So today is a day full of anxiety which is not a good place for me to be.  With day to day stressors and overactive hallucinations, generalized anxiety make for a challenging day.  The voices are more prominent and the visual stuff is so close, I can feel its presence.  The others lurk about so close I can feel their breath on my neck.  Usually I just tag them and shoo them away but not on days like today.  It is all too real.

It is amazing how the brain works.  Takes a simple day and turns it into a haunting memory.  No one ever remembers these things like I do.  It is as if they are seeing it in black and white while every scene is bright palette I cannot readily escape.  One of these days, I will never forget.

At the time, I couldn’t have been more than 5 years of age.  It was summertime and my mother’s favorite past time was going garage sale hunting for stuff we probably didn’t need but was fun to look at other people’s discards.  Sometimes she would bring a friend along who had kids.  It would quickly grow boring for most kids but for me, everything spoke.  Some moaned while others giggled at the excitement of being sold to a new home.  The giggles were fun but the moans were aching sadness about being thrown out like garbage.

This particular day of hunting, I had to be bribed.  These sales created such anxiety but I was promised I could pick out ONE item (and only one item) within reason from any of the sales we went to, granted I behaved.  One item had to be worthy of being chosen. I only got one.  I begin to hope for some miracle find like a dollhouse marked super cheap or doll that someone else didn’t want but I would treasure or a really good book.  So, from sale to sale, we ventured.  I saw some toys, but even to me as a child, I felt many were marked too high or seemed too lifeless when I held them.  Those would not do at all.

Then, after I was hot and bored, ready to whine, I saw it.  I was passing a table with some toys when I heard a whimper.   “Please love me.  I’m so scared.  I don’t know why I’m out here.”  I looked through the pile of stuffed animals and found a worn, obviously loved, stuffed bunny.  It was the velveteen rabbit –a real velveteen rabbit only it had not been made real.  It was awfully pitiful to look at but I loved it right away.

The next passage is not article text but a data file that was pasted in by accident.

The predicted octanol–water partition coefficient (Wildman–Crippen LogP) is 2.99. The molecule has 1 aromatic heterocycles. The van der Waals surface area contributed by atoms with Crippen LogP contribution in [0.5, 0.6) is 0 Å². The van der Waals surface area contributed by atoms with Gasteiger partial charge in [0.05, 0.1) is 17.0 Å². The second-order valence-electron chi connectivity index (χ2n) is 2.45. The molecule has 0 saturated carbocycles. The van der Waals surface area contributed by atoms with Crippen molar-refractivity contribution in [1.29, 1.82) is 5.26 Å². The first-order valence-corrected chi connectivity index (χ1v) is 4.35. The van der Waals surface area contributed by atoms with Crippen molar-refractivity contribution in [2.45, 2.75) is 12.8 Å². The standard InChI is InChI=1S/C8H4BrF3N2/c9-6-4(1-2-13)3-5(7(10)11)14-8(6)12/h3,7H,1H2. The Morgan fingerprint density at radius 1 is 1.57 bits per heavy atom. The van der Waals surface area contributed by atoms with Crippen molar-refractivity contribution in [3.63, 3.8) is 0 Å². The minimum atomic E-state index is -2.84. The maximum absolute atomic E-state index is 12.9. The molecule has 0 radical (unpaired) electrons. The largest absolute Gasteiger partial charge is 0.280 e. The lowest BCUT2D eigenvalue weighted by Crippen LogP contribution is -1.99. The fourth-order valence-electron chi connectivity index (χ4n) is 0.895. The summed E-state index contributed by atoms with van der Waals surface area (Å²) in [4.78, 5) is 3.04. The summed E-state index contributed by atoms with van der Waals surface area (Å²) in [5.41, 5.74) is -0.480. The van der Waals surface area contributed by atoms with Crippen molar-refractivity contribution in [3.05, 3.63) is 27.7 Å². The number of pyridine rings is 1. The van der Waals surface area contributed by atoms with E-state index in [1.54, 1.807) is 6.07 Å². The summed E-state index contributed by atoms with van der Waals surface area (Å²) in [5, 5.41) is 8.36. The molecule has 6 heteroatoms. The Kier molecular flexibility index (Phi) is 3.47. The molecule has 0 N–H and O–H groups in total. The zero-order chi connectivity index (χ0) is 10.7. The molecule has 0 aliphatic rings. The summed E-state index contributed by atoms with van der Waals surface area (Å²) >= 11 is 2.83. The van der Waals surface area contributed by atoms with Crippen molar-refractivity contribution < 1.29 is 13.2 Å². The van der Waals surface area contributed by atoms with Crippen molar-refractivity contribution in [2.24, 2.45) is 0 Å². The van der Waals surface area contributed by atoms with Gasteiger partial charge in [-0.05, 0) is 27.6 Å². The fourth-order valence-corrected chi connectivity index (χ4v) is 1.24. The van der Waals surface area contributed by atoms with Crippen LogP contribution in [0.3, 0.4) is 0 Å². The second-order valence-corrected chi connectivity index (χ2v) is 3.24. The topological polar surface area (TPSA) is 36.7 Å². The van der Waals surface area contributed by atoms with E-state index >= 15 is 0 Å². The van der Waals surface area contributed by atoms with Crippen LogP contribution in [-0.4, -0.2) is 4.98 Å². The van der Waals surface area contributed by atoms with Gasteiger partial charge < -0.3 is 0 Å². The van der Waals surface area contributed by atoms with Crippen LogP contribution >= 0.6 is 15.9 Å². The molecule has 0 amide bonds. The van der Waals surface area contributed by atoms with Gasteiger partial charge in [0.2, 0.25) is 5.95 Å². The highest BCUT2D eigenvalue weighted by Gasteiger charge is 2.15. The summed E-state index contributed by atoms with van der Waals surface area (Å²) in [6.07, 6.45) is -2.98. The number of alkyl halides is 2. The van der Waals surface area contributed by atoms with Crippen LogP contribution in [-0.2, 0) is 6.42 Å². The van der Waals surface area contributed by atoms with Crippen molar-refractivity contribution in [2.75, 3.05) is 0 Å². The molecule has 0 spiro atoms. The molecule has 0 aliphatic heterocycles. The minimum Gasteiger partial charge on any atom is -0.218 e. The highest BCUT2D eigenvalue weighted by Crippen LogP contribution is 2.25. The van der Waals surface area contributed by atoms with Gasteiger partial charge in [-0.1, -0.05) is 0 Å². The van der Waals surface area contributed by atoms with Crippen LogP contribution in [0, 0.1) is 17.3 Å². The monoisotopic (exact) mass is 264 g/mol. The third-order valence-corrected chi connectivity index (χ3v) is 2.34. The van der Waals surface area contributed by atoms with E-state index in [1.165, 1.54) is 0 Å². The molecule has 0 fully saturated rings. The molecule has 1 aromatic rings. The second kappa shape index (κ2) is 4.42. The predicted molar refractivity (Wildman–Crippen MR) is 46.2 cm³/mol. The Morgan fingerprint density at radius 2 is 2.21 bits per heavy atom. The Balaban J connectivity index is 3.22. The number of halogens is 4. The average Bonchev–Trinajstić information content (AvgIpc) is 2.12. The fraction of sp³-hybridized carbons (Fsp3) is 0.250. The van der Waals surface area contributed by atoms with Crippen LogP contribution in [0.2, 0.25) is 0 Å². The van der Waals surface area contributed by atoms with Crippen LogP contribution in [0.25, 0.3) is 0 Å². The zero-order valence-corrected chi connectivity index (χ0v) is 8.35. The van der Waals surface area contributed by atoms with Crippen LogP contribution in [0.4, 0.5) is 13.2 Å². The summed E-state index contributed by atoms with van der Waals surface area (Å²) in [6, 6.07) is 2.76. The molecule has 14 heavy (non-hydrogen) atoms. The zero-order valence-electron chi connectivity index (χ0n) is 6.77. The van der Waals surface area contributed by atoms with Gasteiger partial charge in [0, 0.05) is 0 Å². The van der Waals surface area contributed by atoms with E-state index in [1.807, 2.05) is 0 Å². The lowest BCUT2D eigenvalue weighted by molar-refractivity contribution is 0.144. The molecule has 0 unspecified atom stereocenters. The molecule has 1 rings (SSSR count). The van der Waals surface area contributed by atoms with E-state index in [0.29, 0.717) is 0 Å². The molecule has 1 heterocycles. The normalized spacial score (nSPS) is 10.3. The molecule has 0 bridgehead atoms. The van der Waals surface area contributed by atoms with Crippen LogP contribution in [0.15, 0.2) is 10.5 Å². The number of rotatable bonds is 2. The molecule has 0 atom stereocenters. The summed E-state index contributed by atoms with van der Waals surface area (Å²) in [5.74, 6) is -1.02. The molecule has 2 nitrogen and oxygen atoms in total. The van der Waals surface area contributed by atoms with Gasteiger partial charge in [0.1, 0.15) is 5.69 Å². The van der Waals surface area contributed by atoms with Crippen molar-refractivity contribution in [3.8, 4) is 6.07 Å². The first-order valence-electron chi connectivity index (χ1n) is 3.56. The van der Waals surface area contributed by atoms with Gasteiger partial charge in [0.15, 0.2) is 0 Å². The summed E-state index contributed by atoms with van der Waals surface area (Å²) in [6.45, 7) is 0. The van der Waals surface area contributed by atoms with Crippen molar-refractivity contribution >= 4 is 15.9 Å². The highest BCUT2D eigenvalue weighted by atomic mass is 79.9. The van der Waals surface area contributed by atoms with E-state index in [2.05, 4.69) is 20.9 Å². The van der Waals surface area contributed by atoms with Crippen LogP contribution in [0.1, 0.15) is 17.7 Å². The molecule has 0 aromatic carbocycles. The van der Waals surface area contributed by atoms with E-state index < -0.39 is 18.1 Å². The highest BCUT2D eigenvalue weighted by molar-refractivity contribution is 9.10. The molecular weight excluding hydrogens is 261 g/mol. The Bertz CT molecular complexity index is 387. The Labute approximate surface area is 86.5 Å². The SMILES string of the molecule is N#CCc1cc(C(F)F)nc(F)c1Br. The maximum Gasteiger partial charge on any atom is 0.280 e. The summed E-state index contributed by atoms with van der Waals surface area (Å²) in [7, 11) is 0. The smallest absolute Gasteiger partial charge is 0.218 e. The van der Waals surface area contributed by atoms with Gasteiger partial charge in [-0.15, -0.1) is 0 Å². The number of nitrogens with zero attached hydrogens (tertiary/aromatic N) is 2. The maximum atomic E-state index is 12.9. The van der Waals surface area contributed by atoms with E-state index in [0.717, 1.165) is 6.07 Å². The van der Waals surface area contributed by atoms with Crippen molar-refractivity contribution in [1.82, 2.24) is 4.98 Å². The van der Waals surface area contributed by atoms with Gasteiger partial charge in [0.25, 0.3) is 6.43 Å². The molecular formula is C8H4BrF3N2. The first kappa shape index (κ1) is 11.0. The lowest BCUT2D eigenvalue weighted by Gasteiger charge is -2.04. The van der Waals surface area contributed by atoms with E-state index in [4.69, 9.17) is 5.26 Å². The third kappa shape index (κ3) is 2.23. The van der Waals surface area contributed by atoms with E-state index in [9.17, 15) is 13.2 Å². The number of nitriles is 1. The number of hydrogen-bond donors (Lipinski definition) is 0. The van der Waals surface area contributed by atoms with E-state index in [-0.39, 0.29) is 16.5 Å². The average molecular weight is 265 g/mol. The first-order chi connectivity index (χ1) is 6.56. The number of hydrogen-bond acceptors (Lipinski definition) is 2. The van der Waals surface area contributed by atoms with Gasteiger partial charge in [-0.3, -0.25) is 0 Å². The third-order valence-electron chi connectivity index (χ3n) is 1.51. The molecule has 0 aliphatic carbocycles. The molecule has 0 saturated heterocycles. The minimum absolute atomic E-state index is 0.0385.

“Please help me,” cried the bunny.  I picked up the dear rabbit.  I felt its energy and I knew the rabbit loved me back as it quivered in my arms.  The tag said 10 cents.  WOW!  My mother would surely buy this for me.  How could she refuse?

“Oh no!” my mom exclaimed as I approached her holding the precious bunny.

“But mom, it’s only a dime!” I protested.

“Dear, how about these over here,” said the lady of the sale.  She was pointing to newer less loved toys on another table. “Any one you chose, same price, okay?”

I gripped the bunny tighter. “No,” I cried tears in my eyes.  “I want this one.”  In my head, the bunny needed me and I already loved it dearly.   I needed the bunny too.  Its fur was worn completely off in spots and you could tell where it had been sewn together over and over again.  I had to have it.  The rabbit began to cry harder.  I did too.  My mom was annoyed and the lady looked miserable at the scene.

“You know I didn’t mean to put this old thing out here,” she tried to explain as she reached for the bunny I clutched.

“No,” I whined.  The bunny began to screech as it was taken away from me.  Why can’t anyone else hear the bunny?  Why was I being tortured?  I felt like I would go mad from the sound of the bunny’s cries.  Back and forth the conversation went.  I couldn’t believe how harsh and cruel the world seemed at that moment.  Everyone seemed out to get me, even my mom.  All I wanted to do was continue to love the crying bunny.

Next thing I remember, I was in the backseat of the car driving away, looking back at the lady and her bunny she wouldn’t sell and my mom wouldn’t agree to buy.  I closed my eyes and said a little prayer, “Dear God, please send a fairy to that bunny when it cries tonight.  He will surely be in the trash.  Let the fairy turn him into a real bunny, like in the velveteen rabbit.  Please God.  I hope you hear me. Amen.”

Every night for weeks, I could  hear the bunny crying and I would say my prayer again and again.  I wanted the crying to stop.  I wanted to know the bunny was okay and not in the trash somewhere.  I still tear up today recalling the poor worn out bunny.  I have to believe that the bunny found a special place, became real, and hopped away to live a nice long life.

Be free my little bunny….be free!